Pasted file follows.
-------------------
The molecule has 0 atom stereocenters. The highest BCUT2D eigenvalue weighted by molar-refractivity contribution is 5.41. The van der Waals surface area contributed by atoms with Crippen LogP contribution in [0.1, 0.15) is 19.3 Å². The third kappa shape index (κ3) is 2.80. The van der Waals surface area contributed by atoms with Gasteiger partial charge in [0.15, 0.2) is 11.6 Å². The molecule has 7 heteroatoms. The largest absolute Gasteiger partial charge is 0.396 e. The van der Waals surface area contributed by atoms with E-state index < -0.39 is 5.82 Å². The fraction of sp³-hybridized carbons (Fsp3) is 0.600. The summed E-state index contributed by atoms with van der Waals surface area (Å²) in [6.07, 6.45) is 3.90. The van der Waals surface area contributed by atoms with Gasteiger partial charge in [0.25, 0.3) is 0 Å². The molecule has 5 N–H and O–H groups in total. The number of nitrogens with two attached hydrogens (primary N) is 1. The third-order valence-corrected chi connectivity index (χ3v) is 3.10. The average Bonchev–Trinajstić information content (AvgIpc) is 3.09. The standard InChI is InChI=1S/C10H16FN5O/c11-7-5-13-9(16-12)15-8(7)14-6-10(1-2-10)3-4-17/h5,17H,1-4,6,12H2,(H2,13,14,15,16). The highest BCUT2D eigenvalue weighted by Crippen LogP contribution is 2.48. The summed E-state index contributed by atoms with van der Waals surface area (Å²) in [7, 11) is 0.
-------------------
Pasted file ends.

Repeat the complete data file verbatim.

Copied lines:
The molecule has 0 atom stereocenters. The highest BCUT2D eigenvalue weighted by molar-refractivity contribution is 5.41. The van der Waals surface area contributed by atoms with Crippen LogP contribution in [0.1, 0.15) is 19.3 Å². The third kappa shape index (κ3) is 2.80. The van der Waals surface area contributed by atoms with Gasteiger partial charge in [0.15, 0.2) is 11.6 Å². The molecule has 7 heteroatoms. The largest absolute Gasteiger partial charge is 0.396 e. The van der Waals surface area contributed by atoms with E-state index < -0.39 is 5.82 Å². The fraction of sp³-hybridized carbons (Fsp3) is 0.600. The summed E-state index contributed by atoms with van der Waals surface area (Å²) in [6.07, 6.45) is 3.90. The van der Waals surface area contributed by atoms with Gasteiger partial charge in [0.25, 0.3) is 0 Å². The molecule has 5 N–H and O–H groups in total. The number of nitrogens with two attached hydrogens (primary N) is 1. The third-order valence-corrected chi connectivity index (χ3v) is 3.10. The average Bonchev–Trinajstić information content (AvgIpc) is 3.09. The standard InChI is InChI=1S/C10H16FN5O/c11-7-5-13-9(16-12)15-8(7)14-6-10(1-2-10)3-4-17/h5,17H,1-4,6,12H2,(H2,13,14,15,16). The highest BCUT2D eigenvalue weighted by Crippen LogP contribution is 2.48. The summed E-state index contributed by atoms with van der Waals surface area (Å²) in [7, 11) is 0.